For more information, please visit Leadership Day 2022.
Submit a Resolution
Are you concerned about a practice or clinical issue or have an idea you'd like to suggest? If so, you might consider submitting a resolution to your Governor or chapter council.
Initiating a resolution provides ACP members an opportunity to focus attention at the ACP national level on a particular issue or topic that concerns them. Participating in the Board of Governors resolutions process provides the ACP grassroots member a voice and allows you to shape College policy that impacts the practice of internal medicine. When drafting a resolution, don't forget to consider how well it fits within ACP's Mission and Goals. In addition, be sure to use the College's Priority Themes to guide you when proposing a resolution topic.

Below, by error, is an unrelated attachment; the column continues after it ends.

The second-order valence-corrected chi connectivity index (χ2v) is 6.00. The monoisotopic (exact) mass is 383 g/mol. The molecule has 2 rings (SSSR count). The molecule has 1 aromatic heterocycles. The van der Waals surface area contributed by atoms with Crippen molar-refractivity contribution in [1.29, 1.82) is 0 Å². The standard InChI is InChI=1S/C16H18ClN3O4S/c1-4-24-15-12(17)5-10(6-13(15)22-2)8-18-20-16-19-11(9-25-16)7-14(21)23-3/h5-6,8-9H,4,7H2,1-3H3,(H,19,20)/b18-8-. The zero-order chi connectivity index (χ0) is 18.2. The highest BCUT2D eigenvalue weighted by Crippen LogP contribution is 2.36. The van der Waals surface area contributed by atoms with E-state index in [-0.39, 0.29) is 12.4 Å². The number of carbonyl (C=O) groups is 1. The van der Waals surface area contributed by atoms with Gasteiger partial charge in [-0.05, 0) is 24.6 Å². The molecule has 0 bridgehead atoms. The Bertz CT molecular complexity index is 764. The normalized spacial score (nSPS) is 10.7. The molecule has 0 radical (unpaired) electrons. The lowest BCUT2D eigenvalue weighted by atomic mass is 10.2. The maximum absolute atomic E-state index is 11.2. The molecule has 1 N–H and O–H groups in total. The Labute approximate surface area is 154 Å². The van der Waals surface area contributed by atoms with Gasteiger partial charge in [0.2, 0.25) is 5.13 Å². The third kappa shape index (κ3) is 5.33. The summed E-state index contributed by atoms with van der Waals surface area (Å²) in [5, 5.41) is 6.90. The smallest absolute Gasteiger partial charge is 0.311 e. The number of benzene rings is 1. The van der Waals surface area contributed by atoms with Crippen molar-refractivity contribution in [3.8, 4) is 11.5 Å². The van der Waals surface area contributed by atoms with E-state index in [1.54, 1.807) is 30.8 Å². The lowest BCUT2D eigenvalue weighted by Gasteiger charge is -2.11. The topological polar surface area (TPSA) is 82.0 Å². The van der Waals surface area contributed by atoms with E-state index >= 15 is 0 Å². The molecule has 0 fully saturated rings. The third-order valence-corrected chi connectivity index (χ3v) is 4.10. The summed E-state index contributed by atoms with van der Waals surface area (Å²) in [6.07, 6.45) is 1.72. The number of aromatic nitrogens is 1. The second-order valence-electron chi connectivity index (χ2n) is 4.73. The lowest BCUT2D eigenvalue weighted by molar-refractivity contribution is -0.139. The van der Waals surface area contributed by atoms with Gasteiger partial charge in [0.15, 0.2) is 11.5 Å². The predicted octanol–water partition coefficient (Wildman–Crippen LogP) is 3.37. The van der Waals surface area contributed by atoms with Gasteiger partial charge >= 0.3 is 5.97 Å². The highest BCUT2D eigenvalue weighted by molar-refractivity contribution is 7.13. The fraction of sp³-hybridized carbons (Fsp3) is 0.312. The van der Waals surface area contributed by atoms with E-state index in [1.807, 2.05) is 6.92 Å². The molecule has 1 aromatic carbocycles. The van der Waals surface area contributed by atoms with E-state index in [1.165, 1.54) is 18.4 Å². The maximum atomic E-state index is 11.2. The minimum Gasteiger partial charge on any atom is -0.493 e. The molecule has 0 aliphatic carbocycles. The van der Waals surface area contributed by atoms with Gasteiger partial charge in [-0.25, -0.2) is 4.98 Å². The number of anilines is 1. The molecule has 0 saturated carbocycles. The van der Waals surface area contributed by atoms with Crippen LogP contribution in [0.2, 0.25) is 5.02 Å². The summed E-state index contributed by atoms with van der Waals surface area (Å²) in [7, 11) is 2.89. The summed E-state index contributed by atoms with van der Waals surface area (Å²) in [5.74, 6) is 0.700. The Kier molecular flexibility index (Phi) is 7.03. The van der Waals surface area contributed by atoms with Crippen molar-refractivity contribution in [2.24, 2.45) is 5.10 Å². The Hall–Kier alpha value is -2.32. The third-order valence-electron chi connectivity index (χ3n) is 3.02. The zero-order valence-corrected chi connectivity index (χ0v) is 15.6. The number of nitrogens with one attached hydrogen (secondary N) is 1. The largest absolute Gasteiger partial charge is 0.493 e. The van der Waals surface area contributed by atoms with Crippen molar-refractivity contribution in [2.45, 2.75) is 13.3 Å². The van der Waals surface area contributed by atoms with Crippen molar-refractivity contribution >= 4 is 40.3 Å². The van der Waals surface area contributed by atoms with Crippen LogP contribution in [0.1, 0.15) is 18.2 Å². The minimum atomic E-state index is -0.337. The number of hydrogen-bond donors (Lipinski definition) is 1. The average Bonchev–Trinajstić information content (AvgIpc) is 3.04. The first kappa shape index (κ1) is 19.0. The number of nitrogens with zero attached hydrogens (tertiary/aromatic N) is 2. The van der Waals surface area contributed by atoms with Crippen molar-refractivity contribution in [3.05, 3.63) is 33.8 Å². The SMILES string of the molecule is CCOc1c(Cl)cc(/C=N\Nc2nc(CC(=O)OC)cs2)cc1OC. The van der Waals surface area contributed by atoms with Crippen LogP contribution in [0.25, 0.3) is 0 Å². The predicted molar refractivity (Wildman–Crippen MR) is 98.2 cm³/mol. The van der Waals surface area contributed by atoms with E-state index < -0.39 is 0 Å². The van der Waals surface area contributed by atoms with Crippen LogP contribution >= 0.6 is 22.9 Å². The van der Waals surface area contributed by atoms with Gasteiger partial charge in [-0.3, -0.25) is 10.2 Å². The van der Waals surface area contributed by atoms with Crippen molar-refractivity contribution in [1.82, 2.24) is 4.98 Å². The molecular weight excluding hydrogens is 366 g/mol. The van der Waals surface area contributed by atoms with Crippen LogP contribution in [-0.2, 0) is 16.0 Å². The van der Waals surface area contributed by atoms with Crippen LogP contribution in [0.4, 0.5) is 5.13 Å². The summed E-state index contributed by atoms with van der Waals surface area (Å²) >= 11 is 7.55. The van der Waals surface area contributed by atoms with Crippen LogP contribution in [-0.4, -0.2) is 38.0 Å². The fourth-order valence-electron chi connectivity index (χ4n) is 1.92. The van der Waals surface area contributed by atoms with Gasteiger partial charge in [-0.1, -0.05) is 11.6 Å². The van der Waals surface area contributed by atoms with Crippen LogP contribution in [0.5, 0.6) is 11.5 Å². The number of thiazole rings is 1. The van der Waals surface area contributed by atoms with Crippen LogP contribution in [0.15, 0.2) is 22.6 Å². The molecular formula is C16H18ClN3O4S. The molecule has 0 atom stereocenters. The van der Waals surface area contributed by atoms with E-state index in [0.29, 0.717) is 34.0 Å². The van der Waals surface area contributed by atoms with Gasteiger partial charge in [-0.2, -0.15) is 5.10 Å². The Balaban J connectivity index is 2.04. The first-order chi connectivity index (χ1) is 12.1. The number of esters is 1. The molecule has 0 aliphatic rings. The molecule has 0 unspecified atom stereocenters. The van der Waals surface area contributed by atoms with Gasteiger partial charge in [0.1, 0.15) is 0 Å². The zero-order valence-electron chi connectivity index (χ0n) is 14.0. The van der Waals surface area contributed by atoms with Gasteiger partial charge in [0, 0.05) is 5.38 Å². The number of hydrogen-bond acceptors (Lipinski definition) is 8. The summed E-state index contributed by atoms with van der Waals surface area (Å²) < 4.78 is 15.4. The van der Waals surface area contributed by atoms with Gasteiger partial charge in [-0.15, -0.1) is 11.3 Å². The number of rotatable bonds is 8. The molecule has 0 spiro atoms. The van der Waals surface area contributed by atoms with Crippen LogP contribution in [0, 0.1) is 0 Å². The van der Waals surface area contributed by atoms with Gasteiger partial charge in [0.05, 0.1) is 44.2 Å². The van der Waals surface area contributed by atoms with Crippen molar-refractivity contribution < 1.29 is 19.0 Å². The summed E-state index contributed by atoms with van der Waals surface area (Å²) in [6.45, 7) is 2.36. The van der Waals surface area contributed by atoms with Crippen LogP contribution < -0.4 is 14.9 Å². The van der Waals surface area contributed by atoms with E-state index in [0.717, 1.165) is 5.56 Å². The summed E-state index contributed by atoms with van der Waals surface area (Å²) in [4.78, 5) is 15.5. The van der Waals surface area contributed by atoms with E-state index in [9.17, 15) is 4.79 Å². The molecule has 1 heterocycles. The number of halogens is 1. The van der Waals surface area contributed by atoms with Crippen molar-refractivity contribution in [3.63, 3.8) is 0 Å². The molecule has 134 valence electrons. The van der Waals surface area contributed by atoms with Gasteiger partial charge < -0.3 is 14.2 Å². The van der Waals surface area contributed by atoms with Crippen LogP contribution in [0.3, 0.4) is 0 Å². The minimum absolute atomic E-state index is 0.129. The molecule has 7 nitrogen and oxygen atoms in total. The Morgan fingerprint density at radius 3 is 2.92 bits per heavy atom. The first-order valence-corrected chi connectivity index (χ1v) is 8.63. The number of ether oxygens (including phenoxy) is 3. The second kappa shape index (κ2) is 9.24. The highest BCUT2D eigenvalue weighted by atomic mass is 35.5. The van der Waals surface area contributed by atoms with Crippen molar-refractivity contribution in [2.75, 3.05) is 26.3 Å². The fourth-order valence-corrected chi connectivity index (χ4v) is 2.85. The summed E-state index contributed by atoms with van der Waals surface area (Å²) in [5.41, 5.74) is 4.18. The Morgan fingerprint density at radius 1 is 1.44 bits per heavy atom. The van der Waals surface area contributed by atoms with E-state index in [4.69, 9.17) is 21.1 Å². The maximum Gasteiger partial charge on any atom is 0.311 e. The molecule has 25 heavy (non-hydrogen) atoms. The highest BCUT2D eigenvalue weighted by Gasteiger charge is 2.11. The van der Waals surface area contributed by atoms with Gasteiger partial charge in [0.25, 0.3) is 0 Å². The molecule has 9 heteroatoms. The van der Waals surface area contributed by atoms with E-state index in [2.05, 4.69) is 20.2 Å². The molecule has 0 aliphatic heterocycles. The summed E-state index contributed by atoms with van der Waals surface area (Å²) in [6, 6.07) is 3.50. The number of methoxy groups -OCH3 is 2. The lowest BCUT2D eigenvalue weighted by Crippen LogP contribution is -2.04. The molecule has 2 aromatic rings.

Not sure how to begin drafting a resolution? Researching the College's position on an issue can give you a start. Visit the ACP Online homepage and click the “Advocacy“ link in the right-hand, top margin to access ACP policy positions, read about recent ACP advocacy activities, or search ACP's library of policies and recommendations.
Members must submit resolutions to their Governor and/or chapter council. A resolution becomes a resolution of the chapter once the chapter council approves it. If effecting change interests you, the deadline for submitting new resolutions to be heard at the Fall 2022 Board of Governors Meeting is March 30, 2022.
Share your good idea with us. Draft a resolution.
Save the Date! 2022 North Dakota Chapter Annual Scientific Meeting
The 2022 North Dakota Chapter Annual Scientific meeting will be in Grand Forks on October 7. The poster competition, Doctor's Dilemma competition will be on Thursday, October 6. We plan to join the North Dakota Medical Association for their meeting and luncheon. We will partner with the Society of Hospital Medicine (SHM) for the afternoon sessions on Friday.